Lewis, a Professor of Art at Williams College, goes on to explore a series of issues central to how anyone begins to assess art:
It is often said that great achievement requires in one’s formative years two teachers: a stern taskmaster who teaches the rules and an inspirational guru who teaches one to break the rules. But they must come in that order. Childhood training in Bach can prepare one to play free jazz and ballet instruction can prepare one to be a modern dancer, but it does not work the other way around. One cannot be liberated from fetters one has never worn; all one can do is to make pastiches of the liberations of others. And such seems to be the case with Ms. Shvarts.
Amen. Futher on, he writes:
Immaturity, self-importance and a certain confused earnestness will always loom large in student art work. But they will usually grow out of it. What of the schools that teach them? Undergraduate programs in art aspire to the status of professional programs that award MFA degrees, and there is often a sense that they too should encourage the making of sophisticated and challenging art, and as soon as possible. Yale, like most good programs, requires its students to achieve a certain facility in drawing, although nowhere near what it demanded in the 1930s, when aspiring artists spent roughly six hours a day in the studio painting and life drawing, and an additional three on Saturday.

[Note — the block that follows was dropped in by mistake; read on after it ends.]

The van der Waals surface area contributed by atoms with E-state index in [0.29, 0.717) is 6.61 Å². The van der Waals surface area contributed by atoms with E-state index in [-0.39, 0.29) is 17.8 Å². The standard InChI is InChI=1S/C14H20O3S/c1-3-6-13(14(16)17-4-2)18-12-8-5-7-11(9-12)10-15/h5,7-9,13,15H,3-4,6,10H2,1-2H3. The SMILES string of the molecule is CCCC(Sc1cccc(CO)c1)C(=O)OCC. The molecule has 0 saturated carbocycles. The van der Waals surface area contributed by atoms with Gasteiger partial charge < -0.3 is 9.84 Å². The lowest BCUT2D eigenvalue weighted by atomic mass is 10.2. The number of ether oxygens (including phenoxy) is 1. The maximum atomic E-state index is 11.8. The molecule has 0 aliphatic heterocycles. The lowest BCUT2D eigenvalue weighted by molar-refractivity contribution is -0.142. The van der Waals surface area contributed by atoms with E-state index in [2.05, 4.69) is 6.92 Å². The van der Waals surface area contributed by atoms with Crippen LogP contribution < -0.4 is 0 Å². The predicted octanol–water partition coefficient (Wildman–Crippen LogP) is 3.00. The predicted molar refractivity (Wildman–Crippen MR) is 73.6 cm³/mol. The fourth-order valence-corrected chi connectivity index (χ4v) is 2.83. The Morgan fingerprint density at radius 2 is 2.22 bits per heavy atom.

Given the choice of this arduous training or the chance to proceed immediately to the making of art free of all traditional constraints, one can understand why all but a few students would take the latter. But it is not a choice that an undergraduate should be given. In this respect — and perhaps only in this respect — Ms. Shvarts is the victim in this story.
Two weeks ago, my wife and I had dinner with a professor of art at a top-25 ranked US university. I am not a professor of art nor an artist. I am an art historian accustomed to studying artist studios and schools a hundred years old or older where artists used to train. I wanted to find the answer to a seeming contradiction: how can universities teach art in an climate where anything seems permissible? What standards are used by educators to determine whether or not a student is making progress or if he or she is even good?